Get to Know 340B

The 340B Drug Pricing Program is a key element of community health centers' ability to expand access to affordable medications and other services to patients. The blog post series on 340B will provide an introduction to the program, describe how community health centers utilize the program to benefit patients, and address recent trends that undermine the program's success and sustainability.

What is 340B?
The 340B Drug Pricing Program is a federal program, established in 1992, which allows certain providers to purchase outpatient medications at a discount. The savings accrued from the program are reinvested into patient care.

What is the purpose of the program?
Congress established the 340B program under the Public Health Service Act, to ensure eligible providers could “stretch scarce Federal resources as far as possible, reaching more eligible patients and providing more comprehensive services.” The savings generated from the program allow 340B providers, to increase access to care by offering affordable medications and expanding services to patients.[1]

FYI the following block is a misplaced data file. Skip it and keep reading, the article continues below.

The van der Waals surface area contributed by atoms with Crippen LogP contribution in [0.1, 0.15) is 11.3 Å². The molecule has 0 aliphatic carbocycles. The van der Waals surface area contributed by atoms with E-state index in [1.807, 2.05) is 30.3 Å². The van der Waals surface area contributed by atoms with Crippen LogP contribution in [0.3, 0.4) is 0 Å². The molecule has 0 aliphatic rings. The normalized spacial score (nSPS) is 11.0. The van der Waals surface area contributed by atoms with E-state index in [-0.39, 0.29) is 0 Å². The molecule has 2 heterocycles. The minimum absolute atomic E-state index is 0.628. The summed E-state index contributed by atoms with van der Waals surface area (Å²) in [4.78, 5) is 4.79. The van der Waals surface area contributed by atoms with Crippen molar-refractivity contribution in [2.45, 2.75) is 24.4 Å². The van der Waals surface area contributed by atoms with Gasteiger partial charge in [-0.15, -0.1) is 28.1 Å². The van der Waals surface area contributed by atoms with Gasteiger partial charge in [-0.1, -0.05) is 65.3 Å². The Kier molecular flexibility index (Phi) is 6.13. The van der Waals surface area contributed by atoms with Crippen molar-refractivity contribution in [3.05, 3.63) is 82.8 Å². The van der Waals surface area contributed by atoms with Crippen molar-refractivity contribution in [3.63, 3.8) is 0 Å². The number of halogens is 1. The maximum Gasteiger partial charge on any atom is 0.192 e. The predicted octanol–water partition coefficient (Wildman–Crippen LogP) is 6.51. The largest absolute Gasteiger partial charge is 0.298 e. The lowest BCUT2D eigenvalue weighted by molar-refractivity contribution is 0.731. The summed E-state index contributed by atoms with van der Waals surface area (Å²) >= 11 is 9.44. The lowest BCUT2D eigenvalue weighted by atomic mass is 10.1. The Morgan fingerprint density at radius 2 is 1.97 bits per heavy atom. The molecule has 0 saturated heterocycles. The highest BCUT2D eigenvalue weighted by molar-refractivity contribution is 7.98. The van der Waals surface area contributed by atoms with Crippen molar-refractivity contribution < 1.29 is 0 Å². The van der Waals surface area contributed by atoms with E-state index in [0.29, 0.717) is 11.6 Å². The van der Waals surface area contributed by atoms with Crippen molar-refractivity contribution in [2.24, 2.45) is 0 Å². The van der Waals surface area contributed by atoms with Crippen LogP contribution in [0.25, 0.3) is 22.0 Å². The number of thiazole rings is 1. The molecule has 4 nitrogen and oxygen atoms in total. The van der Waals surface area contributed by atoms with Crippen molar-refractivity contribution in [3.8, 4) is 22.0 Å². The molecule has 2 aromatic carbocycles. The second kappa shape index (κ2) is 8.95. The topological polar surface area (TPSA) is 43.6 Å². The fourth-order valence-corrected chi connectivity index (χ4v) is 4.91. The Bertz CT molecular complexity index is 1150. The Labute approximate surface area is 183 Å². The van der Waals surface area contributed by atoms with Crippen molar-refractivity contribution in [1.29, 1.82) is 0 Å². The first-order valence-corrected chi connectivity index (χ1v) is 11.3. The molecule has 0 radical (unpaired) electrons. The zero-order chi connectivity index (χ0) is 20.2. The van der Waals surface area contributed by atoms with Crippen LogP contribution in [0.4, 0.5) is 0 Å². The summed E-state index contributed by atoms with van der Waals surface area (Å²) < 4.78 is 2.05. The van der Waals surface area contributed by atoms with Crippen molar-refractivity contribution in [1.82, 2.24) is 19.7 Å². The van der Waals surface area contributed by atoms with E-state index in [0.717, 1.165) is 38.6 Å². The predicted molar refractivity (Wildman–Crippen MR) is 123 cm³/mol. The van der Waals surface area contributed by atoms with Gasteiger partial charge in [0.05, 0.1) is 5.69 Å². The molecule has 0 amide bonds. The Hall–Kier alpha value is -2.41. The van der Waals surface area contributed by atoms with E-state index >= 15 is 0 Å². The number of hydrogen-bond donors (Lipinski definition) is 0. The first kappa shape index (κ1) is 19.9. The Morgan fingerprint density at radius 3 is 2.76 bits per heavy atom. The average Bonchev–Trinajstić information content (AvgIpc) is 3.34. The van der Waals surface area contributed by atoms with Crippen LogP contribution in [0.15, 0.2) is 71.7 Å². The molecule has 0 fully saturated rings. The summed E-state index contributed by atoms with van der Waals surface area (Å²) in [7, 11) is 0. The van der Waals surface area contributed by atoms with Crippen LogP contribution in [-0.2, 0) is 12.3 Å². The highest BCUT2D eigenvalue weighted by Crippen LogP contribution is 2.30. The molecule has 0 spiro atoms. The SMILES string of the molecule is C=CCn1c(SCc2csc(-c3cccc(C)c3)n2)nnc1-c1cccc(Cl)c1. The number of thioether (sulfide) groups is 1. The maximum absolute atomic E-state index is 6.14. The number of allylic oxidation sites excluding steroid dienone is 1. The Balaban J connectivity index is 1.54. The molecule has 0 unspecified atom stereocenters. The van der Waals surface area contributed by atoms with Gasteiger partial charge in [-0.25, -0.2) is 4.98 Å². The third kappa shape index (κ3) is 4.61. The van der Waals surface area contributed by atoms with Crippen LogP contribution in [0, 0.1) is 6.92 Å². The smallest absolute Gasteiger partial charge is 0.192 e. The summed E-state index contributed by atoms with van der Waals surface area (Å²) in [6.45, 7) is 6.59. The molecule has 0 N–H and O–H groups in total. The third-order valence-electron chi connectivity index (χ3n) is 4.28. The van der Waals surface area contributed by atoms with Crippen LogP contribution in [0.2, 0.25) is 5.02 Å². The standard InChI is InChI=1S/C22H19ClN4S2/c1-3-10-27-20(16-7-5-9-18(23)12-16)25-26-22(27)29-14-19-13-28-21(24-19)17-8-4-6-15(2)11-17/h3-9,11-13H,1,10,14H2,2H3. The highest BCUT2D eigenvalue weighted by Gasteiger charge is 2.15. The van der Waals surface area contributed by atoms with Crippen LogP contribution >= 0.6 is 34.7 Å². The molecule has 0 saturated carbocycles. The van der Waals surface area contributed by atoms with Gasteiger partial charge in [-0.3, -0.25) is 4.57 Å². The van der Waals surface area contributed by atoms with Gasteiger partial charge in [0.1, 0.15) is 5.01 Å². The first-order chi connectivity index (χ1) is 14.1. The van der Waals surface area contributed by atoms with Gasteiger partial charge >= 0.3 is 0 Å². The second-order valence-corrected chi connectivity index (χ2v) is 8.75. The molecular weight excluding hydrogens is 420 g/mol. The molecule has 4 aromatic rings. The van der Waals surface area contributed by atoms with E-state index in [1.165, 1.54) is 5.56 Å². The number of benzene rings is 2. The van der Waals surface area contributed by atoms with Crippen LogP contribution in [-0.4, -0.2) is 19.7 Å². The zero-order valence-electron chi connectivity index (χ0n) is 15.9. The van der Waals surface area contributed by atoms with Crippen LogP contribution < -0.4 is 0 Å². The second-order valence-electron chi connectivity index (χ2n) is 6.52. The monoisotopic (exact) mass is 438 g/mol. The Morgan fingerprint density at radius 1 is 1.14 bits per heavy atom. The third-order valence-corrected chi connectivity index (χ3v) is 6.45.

Do community health centers participate in 340B?
Yes.  Federally Qualified Health Centers (FQHCs), also known as community health centers, are considered eligible for the program.

Who else can participate in the 340B program?
Only certain health care providers are eligible to participate in the 340B program. Eligible providers must be non-profit health care organizations and be supported by specific types of federal funding or have a certain designation. In addition to FQHCs, other safety net or specialized providers are eligible, including certain hospitals, specialized clinics, Ryan White HIV/AIDS clinics.[2]  Read a full list of 340B covered entities here>>>

How does a Community Health Center become a covered entity?
The Health Resources and Services Administration (HRSA) is the agency responsible for overseeing the community health center program. HRSA's Office of Pharmacy Affairs administers the 340B program. Drug manufacturers enter into agreements with HRSA and community health centers must register with HRSA to become an approved ‘covered entity.' Distributors receive drugs from manufacturers and health centers can then purchase discounted drugs from the distributors. The drugs are then shipped to health centers, where they are provided to patients.[3]

[1] National Association of Community Health Centers. (2018). NACHC 340B Manual for Health Centers, Second Edition.
[2] Ibid.
[3] 340B Drug Pricing Program: What Is it, How Does It Work? (2017). Retrieved from



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